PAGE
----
You know your doctor, your dentist and the mechanics who fix your car, and you see them only every so often. But what about the people who grow the food you eat everyday? Two years ago, I met Tess from Swift Farm. She’s my farmer. Yes, I grow a lot of my own vegetables, but I love the arrival of an overflowing produce basket every other week. And that is what I get from Tess. From May through October, Tess drops off a basket brimming with fresh vegetables, fruits, herbs and eggs from her farm. I bought a share of her CSA to help feed my family…and hers.
What’s a CSA?
What’s a CSA, you ask? CSA stands for Community Supported Agriculture. This is a system where a community supports a farmer, through financial means or labor. In return, the individual “investors” get a “share” of the farmer’s harvest. The concept has come a long way since I worked on my first CSA farm back in 1997 in Northern Wisconsin. The idea was just getting started and we had four families who had purchased shares. Over the years, I have also worked on CSA farms in Massachusetts and Vermont. I’ve seen the concept evolve and mature to the point where now you can practically go shopping for a farm.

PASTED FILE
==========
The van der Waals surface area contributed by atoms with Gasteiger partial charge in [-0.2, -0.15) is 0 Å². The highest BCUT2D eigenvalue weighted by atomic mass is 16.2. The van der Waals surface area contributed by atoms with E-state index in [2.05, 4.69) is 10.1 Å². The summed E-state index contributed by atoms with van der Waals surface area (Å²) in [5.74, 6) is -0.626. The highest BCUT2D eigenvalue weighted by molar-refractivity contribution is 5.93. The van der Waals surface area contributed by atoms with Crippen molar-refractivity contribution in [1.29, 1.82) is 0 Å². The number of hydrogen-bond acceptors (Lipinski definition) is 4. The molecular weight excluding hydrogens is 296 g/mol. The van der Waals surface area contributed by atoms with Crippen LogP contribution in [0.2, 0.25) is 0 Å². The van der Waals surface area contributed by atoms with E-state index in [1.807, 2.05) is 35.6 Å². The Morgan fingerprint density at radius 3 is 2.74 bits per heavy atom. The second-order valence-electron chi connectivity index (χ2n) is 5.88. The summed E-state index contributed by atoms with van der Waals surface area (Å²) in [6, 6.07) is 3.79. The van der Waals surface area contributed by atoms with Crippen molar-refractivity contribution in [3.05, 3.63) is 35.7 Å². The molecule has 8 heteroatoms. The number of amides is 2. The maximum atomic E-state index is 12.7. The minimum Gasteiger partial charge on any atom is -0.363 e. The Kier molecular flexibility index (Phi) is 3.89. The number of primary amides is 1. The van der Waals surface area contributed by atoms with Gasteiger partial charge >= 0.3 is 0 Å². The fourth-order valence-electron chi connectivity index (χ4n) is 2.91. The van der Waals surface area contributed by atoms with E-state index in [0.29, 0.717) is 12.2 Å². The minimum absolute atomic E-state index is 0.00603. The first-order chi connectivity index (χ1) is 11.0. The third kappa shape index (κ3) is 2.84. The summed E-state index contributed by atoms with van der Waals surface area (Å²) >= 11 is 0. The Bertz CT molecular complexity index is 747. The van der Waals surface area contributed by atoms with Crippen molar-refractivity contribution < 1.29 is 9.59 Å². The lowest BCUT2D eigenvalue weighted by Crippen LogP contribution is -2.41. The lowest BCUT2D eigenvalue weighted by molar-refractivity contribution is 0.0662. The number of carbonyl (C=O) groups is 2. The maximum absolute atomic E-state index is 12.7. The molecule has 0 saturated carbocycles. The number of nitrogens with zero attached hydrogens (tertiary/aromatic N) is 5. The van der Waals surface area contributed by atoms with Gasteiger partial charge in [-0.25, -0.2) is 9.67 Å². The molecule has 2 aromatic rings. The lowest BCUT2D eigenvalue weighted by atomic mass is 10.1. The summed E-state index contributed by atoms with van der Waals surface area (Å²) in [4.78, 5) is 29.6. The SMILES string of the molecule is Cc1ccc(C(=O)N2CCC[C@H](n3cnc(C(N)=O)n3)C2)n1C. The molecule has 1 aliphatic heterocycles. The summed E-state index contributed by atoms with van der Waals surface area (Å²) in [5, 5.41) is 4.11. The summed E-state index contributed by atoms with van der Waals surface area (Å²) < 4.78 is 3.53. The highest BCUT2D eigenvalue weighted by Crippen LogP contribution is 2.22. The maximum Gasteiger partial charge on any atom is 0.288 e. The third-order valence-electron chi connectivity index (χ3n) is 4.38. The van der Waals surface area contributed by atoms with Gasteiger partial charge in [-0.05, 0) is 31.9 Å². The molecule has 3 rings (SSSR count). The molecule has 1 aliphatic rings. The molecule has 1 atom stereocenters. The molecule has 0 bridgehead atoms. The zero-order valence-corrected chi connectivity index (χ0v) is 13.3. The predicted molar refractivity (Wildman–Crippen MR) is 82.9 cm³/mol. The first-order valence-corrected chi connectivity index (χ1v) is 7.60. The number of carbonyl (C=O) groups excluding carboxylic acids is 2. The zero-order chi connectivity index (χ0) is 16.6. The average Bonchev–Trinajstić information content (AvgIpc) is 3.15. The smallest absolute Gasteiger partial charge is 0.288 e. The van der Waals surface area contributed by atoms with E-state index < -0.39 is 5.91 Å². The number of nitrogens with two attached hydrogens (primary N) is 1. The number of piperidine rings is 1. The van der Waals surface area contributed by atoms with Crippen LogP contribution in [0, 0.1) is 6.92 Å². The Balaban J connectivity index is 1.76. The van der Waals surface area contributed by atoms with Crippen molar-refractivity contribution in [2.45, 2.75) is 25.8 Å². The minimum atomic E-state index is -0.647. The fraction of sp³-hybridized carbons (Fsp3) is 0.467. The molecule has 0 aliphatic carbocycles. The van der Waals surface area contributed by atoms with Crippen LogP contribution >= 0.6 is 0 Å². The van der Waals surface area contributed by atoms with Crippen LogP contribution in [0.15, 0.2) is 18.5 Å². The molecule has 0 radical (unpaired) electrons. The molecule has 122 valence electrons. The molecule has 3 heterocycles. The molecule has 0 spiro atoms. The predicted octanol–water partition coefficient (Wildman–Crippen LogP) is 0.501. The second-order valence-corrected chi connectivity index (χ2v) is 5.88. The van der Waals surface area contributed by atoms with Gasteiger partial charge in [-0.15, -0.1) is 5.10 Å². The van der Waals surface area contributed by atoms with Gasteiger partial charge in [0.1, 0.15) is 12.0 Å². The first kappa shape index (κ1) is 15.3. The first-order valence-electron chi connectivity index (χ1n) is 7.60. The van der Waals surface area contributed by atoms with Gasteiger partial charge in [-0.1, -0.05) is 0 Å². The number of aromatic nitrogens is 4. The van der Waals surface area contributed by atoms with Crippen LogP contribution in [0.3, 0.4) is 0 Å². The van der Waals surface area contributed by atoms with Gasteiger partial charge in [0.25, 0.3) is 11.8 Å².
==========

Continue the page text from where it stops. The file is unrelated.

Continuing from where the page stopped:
A CSA is a great way to nourish your family and to help farmers prosper. To join a CSA, you buy a subscription (or “share”) from a farm. Then you regularly receive a part of the harvest.
6 Reasons Why Joining a CSA is Good For You
- You receive the freshest fruits and vegetables possible, short of growing them yourself.
Because the farm is local, the food you buy is the freshest it can be. It’s picked, and within 24 hours, it’s in your hands. There’s no trucking it hundreds or thousands of miles away, so it’s perfectly ripe. Nothing is picked early just to sit on the shelf.
- You receive a variety of produce from your share.
What comes in your basket depends on what type of subscription you choose and which farm you buy from. Usually the baskets are brimming with fresh, in-season produce. You might get vegetables you’ve never heard of before. That can lead to new favorites and some culinary experimentation.
- It can be more than fruits and vegetables.
Some CSAs let you add meat, eggs, cheese, grains or canned produce to your subscription. You’d get farm-fresh eggs, foods canned at their freshest, and locally-raised meats such as lamb, poultry, beef or buffalo.
- You can order as much as your family needs.